Protesters Interrupt Pipeline President’s Speech in Ottawa


Ottawa, February 2, 2015 – TransCanada’s Energy East pipeline president, Francois Poirier, came to Ottawa today, expecting to be the star attraction for a crowd of over 200 who paid to listen to his speech at the Chateau Laurier. Instead, his talk was interrupted by Ottawa residents upset with TransCanada’s plans to ship 175 million litres of tar sands bitumen through Ottawa every day.

The protesters unfurled two banners saying “We can’t drink oil!” and “Stop Energy East!” before Poirier could take questions, as the protesters stood silently in front of Poirier before they were escorted from the room by security.

“When we learned that the president of this pipeline project was coming to Ottawa, right after the Premiers’ Summit, we knew we had to make sure to let him know he and his pipeline wasn’t welcome here,” explained Jo Wood, one of the participants and a retired resident of the Glebe. “This pipeline threatens not just our rivers but the stability of our climate, and we can’t stand by and let it be built.”

Other attendees had paid seventy-five dollars to attend the lunchtime event, where Poirier was the main speaker. He was there to sell the Energy East pipeline’s economic benefits, which were disputed by the protesters present.

“We know the Energy East pipeline would lock us into a dying fossil fuel industry, when there’s a much better and cleaner future investing instead in renewable energy,” said Kyla Farmer, a recent graduate of Carleton University. “Why invest fourteen billion dollars to create a few dozen long term jobs, when we can create thousands of good, green jobs investing in clean energy?”

“The science of climate change is clear,” stated Calvin Climie, a math professor at Algonquin College. ”We can’t allow the tar sands to expand any more, and have a hope for a stable climate. This pipeline is the fuse to the dirtiest source of fuel on the planet.”

A recent report by the journal Nature indicated that Canada must leave 85% of proven tar sands deposits in the ground to enable a chance at containing global warming under 2 degrees, effectively allowing for only 500,000 barrels a day of tar sands oil to be produced over the next forty years. TransCanada’s Energy East pipeline would be destined to carry 1.1 million barrels every day.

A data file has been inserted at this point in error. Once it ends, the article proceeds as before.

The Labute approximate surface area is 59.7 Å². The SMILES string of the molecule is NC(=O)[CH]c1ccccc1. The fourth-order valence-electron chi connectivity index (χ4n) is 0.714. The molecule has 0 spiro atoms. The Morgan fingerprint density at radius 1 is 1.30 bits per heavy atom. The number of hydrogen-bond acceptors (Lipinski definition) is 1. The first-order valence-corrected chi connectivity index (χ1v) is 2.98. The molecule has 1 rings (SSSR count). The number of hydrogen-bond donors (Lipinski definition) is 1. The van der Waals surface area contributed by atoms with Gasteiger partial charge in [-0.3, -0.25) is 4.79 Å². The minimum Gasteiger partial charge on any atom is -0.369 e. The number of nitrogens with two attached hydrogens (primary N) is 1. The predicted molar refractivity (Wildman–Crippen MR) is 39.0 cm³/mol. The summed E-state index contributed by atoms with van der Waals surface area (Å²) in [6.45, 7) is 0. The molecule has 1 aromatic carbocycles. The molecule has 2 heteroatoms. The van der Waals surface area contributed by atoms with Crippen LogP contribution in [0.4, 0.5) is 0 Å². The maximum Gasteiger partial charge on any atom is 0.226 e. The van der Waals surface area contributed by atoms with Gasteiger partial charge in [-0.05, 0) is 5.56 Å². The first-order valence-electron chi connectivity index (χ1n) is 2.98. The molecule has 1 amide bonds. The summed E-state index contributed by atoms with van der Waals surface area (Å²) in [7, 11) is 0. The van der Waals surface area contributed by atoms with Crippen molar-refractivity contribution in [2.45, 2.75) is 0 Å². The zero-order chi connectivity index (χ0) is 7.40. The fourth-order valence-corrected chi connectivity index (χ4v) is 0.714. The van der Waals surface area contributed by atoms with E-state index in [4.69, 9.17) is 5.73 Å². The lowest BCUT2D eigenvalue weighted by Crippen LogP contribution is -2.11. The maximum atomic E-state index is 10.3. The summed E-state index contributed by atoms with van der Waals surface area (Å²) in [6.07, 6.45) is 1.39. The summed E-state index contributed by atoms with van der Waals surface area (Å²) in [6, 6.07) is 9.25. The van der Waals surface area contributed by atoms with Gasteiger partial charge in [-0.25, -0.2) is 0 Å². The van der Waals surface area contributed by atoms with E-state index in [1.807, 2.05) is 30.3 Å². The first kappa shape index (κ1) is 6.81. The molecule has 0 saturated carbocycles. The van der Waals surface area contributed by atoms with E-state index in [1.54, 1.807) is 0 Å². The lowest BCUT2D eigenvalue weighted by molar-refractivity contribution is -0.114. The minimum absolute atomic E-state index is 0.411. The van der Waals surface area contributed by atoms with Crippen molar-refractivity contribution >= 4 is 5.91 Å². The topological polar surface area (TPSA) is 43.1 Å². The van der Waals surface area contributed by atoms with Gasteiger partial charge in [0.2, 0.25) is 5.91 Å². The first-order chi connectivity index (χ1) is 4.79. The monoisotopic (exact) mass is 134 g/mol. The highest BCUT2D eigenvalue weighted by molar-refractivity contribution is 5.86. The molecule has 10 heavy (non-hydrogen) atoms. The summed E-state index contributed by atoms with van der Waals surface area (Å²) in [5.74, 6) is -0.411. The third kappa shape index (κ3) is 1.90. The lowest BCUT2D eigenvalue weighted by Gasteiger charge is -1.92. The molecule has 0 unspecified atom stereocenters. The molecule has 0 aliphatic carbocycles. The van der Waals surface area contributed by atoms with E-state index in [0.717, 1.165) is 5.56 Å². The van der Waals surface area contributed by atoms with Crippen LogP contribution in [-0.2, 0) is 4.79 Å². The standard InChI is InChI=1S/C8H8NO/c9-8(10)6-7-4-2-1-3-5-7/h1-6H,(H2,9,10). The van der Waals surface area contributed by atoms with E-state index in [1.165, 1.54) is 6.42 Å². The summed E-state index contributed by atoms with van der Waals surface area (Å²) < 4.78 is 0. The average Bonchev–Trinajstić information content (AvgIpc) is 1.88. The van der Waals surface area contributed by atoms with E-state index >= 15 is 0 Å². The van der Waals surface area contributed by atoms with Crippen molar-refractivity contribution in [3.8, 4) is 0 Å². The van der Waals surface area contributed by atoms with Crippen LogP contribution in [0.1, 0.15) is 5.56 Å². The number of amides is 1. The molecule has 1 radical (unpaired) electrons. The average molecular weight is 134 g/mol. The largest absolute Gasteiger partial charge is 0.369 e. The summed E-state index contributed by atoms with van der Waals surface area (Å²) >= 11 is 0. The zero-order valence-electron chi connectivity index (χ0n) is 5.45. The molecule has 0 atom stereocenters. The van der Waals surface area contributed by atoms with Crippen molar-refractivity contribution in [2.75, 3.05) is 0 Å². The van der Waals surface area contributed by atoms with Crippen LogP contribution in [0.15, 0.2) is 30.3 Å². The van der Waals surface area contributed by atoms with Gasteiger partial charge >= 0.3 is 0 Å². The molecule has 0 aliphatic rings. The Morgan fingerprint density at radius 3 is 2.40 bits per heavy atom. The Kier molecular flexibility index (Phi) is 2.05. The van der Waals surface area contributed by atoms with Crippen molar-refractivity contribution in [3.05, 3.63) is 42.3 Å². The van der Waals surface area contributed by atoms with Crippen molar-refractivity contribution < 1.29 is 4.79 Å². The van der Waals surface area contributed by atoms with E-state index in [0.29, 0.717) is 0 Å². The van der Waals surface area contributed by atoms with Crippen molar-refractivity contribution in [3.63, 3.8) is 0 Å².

See the video below!

2 Comments on “Protesters Interrupt Pipeline President’s Speech in Ottawa

  1. Don’t piss off seniors, they fight hard, hooray for them hope others follow them.

  2. I nearly went to this Canadian Club event myself, but other things got in the way.

    But what I have done is make a submission to the Ontario Energy Board (OEB) highlighting TransCanada Pipelines Inc.’s unsatisfactory treatment of Evan Vokes, the metallurgical engineer with a big responsibility for pipeline safety.

    Personally I don’t take a position on whether Energy East should proceed or not – but if it DOES proceed, one thing is absolutely beyond doubt: the job must be done PROPERLY. As things are, I’m not convinced that it will be done properly and TransCanada Pipelines Inc. must demonstrate good faith by treating Evan Vokes properly; if they don’t, then how can we be assured of satisfactory workmanship during construction?

    Here’s what I sent to the OEB:-



    As we know, TransCanada Pipelines Inc. are keen to get on with building the Energy East pipeline project.

    I still don’t see any evidence that TransCanada Pipelines Inc. are going to apologise to Evan Vokes for dismissing him, compensating him for loss of earnings since his dismissal and at least offer him his job back. How can TransCanada Pipelines Inc. possibly give us satisfactory assurances that the mistakes on Keystone Phase 1, etc., will not be repeated if they fail to rectify the situation concerning Evan Vokes?

    It seems to me that everyone involved is “…looking the other way…” and hoping that this problem will just “…go away…” on its own.

    Evan Vokes had a major responsibility for pipeline safety and was dismissed without cause – for doing his job right. Everybody knows perfectly well what has been going on. See also my webpage at:-

    I have everything documented. Feel free to ask me questions.

    Of course TransCanada Pipelines Inc. might have undertaken an internal management “shake-up” in order to change the company’s internal management culture, and found someone else who will do just as good a job as Evan Vokes did. But so far we have heard nothing to that effect – and even if they had done this, ignoring the “un-finished business” involving Evan Vokes would simply serve to prove that the same rotten management culture is operating within the company. How can anybody possibly see that as acceptable corporate conduct? We’re not just talking about amoral /unfair conduct towards Evan Vokes here, but basic safety considerations – because safety partly depends on certain people like Evan Vokes being there to ensure that the work is done properly.

    What would TransCanada Pipelines Inc. ‘s C.E.O. Russ Girling have to say about this?

    Robert T. Chisholm – Associate Member, OSPE.”

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